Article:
Union House Arts (UHA) is a new community artspace operated through the Sir William F. Coaker Heritage Foundation. UHA is committed to supporting work being produced by artists and craftspeople in Newfoundland and Labrador through place-specific dialogues and collaborative programming in Port Union.

Summer hours are 11-5 Thursday – Monday, until the Biennale starts August 17th. Then the schedule changes to 10am-5pm daily.

Union House Arts Website

BONAVISTA

45 minutes from Trinity

looking out from the stage of the Garrick Theatre. A mic in the centre of the stage, red chairs and the lights are up.

THE GARRICK THEATRE

The  Garrick  is  a  multi-use,  200-seat  theatre  and  meeting  space  in  the  Town  of Bonavista.  Owned and  operated  by  the  Bonavista  Historic  Townscape  Foundation, this  year-round  cultural  facility offers comfortable  theatre  seating,  state-of-the-art sound   and   lighting   equipment   including   full   digital cinema,   and   exceptional acoustics.  At The Garrick you can find the best in performing arts and film.

Additional Links

The Garrick Theatre

 

For more information on Artisan Craft visit our page

SHOP LOCALLY MADE

For directions to these locations visit

COMMUNITIES AND DIRECTIONS

 

 

Explore Trinity, Newfoundland

Discover the many reasons why Trinity is the perfect place to stay while exploring Eastern Newfoundland’s Bonavista Peninsula.  Trinity is one of the most walk-able town’s of Newfoundland, taking only 25 minutes to stroll the circumference of the town with various white-picket fence lined streets criss-crossing throughout its centre.   The majority of attractions and activities are located on the opposite end of town to the Artisan Inn’s accommodations, allowing our guests to take advantage of the peace and quiet of an out-port community while being only a few minutes away by foot from Rising Tide Theatre, whale watching, historic sites and shopping.

DOWNLOAD  Map of Trinity, Newfoundland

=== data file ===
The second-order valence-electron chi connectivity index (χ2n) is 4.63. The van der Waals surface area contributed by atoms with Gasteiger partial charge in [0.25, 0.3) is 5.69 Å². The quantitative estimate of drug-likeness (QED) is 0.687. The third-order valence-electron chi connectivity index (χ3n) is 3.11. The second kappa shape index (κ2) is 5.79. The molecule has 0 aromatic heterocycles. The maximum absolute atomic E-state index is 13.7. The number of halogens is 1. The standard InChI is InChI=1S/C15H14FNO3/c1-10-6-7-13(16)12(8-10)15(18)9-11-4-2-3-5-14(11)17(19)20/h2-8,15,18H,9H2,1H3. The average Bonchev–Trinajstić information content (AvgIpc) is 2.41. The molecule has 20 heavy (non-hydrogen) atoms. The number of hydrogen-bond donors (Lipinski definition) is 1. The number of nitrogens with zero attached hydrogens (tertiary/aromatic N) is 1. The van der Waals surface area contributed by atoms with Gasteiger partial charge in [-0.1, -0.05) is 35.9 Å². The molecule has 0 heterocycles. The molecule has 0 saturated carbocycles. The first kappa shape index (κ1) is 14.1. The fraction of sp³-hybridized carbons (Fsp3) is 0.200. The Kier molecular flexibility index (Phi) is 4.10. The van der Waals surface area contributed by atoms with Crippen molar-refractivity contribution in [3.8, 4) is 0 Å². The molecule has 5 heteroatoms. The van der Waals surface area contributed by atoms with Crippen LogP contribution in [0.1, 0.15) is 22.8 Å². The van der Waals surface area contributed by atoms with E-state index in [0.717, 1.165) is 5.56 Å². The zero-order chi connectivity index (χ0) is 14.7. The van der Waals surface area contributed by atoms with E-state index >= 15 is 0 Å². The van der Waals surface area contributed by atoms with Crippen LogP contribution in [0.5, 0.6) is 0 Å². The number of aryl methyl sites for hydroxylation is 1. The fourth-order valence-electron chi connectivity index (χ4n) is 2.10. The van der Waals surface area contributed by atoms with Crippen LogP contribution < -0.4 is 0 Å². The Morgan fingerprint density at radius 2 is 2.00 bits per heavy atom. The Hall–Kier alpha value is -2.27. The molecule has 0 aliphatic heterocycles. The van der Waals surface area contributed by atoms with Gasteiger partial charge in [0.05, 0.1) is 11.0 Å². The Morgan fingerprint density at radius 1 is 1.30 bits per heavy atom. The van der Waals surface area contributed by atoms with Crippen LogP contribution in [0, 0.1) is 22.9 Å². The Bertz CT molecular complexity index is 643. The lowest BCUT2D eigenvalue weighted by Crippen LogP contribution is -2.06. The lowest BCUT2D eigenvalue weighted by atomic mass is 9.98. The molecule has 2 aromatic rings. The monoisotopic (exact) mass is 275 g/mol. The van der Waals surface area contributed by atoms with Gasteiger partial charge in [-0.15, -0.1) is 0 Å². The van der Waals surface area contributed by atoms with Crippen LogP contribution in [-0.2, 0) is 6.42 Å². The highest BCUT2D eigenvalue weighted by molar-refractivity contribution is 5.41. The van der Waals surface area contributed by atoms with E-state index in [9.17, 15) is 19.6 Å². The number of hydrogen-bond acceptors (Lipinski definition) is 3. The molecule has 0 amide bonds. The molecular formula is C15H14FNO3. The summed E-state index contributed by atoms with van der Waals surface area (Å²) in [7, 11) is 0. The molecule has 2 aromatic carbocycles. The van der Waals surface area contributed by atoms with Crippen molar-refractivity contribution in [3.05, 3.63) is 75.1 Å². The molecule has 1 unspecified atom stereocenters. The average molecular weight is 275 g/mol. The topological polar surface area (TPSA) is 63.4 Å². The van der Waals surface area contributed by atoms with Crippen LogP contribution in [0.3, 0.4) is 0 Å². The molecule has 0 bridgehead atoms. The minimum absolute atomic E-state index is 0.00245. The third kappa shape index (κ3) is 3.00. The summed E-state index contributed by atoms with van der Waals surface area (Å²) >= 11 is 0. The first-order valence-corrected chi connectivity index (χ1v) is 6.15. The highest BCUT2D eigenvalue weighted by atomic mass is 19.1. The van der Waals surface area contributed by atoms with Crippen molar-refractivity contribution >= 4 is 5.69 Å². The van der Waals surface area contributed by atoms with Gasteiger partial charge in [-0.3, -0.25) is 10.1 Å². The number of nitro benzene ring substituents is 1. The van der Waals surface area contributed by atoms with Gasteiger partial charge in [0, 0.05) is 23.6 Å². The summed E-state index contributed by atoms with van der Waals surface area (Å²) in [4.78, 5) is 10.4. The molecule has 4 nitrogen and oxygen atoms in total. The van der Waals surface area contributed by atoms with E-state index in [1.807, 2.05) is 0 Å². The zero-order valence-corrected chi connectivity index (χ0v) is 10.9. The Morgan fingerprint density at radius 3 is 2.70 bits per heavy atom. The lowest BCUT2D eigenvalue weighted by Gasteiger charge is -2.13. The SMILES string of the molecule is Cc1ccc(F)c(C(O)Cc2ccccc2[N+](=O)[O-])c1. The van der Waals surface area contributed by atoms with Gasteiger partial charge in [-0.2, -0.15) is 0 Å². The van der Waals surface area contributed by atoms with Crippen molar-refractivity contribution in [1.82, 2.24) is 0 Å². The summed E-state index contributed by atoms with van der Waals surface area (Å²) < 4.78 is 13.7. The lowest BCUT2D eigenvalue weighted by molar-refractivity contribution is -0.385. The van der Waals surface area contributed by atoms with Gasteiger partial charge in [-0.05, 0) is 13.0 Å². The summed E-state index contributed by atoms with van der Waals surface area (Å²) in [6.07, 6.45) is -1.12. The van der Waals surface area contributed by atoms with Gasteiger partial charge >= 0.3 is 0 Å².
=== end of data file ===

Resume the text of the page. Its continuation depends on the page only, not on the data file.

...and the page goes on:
History of Trinity Harbour

“Trinity charms visitors on at least two accounts. Many newcomers are struck by the natural beauty of the area, a magnificent harbour and the splendid maritime setting. Others are touched by a powerful sense of history (Old Worldliness) and the pride of place instilled by the cultural landscape. Trinity is a community whose personality has been largely shaped by the sea. The harbour has been proclaimed as one of the best in Newfoundland, even one of the finest in the world. The harbour not only provided abundant shelter and good holding ground, but was also spacious. It was once claimed to hold the entire British Navy.

Trinity Harbour has provided access to and refuge from the North Atlantic since the early 16th century when it was first used by European fishermen. West Countrymen from England began using it as a summer station in the migratory fishery in the 1570s, and in 1615 Richard Whitbourne (later Sir Richard) held a Court of the Admiralty, the first of its kind in the New World. Since then Trinity has been the scene of many other significant historical events.”

-The above is an excerpt from Gordon Handcock’s “The Story of Trinity”, a publication of the Trinity Historical Society

The Merchants from Poole

In the early Newfoundland fishery  the most prominent merchants were from the seaport of Poole, Dorset, England.  Ships sailed from Poole to Newfoundland with salt and provisions, then carried dried and salted fish to Europe and then returned to Poole with wine, olive oil, and salt.

In the late 16-hundreds Poole merchants had settled in Bay Verds [now Bay de Verde] near Old Perlican on the east side of Trinity Bay.  However, the harbour of Old Perlican is broad and open and not easily defended.  Under Pierre Le Moyne D’Iberville the French attacked and burned many of the buildings in 1697. Fearing further attacks through the early 1700s the Taverners, who were prominent  Poole merchants, relocated their major premises to Trinity’s safer harbour.

The Lesters were also a Poole merchant family and were related, through marriage,  to the Taveners.  They established at Trinity in the 1750s. As well they were  prominent in a number of other communities in Trinity Bay buying Newfoundland codfish and providing settlers with supplies and provisions. They also employed many men cutting wood, trapping furs, and sealing. By 1793 Benjamin Lester owned 20 ships, the largest fleet operated by an English-Newfoundland merchant in the eighteenth century. Benjamin’s daughter Amy married George Garland and, with time, George Garland assumed more direct responsibility for the trade. After 1819, the firm became George Garland and Sons.

The end of the Napoleonic Wars and the conclusion of the War of 1812 ended Britain’s monopoly over the Newfoundland fisheries. Poole’s Newfoundland trade decreased  and, within a decade, most merchants had ceased trading.  George Garland operated his business until 1825.

The Ryan Brothers